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A software patent is a legal patent with regard to a device or machine that utilizes software in a particular way to achieve a certain task. This type of patent grants the inventor of that machine, or the company that has employed him or her to develop the invention, ownership over the particular process used to make the machine work. There is a great deal of debate and controversy over this kind of patent, often due to overly broad patents being granted to various companies. A software patent can also be difficult to easily define since software is also protected under copyright law.
In general, a patent is a form of intellectual property ownership with regard to a particular device or invention that allows the inventor of that device ownership over it. This does not refer to ownership over a certain model or physical representation of that device, but rather ownership over the concept of that device and how it functions. If someone creates a new machine that turns screws into wood or other surfaces in a way that had not previously been developed, then he or she could apply for a patent on that machine. This is similar to how a software patent can be established, though there are certain issues with such patents.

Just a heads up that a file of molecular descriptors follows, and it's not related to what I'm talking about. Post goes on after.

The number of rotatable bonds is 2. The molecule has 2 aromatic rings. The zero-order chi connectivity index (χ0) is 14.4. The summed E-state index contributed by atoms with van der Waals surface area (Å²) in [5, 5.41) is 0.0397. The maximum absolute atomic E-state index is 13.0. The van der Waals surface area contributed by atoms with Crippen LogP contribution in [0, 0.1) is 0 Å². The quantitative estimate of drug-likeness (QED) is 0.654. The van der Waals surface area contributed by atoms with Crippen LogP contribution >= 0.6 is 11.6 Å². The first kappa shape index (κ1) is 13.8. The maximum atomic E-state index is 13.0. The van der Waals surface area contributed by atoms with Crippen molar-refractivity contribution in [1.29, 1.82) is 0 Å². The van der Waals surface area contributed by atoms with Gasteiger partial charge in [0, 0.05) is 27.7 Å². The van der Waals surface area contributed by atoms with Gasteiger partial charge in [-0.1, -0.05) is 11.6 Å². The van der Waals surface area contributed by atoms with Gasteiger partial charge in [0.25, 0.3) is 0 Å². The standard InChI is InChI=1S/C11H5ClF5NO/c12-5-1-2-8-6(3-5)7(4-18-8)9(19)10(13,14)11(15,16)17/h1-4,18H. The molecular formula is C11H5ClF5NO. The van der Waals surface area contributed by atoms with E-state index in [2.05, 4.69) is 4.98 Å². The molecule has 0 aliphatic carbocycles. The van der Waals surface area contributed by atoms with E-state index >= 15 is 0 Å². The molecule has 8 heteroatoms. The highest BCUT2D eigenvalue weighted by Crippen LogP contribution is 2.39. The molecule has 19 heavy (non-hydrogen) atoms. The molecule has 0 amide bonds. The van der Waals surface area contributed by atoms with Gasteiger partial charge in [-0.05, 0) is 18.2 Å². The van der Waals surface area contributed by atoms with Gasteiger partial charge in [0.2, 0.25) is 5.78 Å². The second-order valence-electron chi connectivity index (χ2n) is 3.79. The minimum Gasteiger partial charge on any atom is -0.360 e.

A patent cannot typically cover an algorithm, much like a patent cannot be granted for a particular word or expression. Since computer software consists primarily of various algorithms and expressions of mathematical concepts, however, there is debate regarding how a software patent can therefore be legally granted. The argument for the legitimacy of a software patent is that the way in which that software works within a machine is the subject of the patent. In this respect, the patent serves only to grant ownership over how a device utilizes software to operate, rather than the lines of code contained within the software itself.
This understanding of software patent legality, however, is still being established and those responsible for granting patents in various countries may not always demonstrate this baseline understanding. The understanding of such patents is only muddied further by the fact that software is also protected under copyright law. A copyright is a form of intellectual property ownership that covers works of art or artistic creations, and such laws have established software as literature under such ownership. Opponents of software patents claim that such copyrights should be sufficient for protection of software. Those in favor of such patents, however, argue that a software patent is a distinct form of protection that covers actual functions not protected by copyright law.
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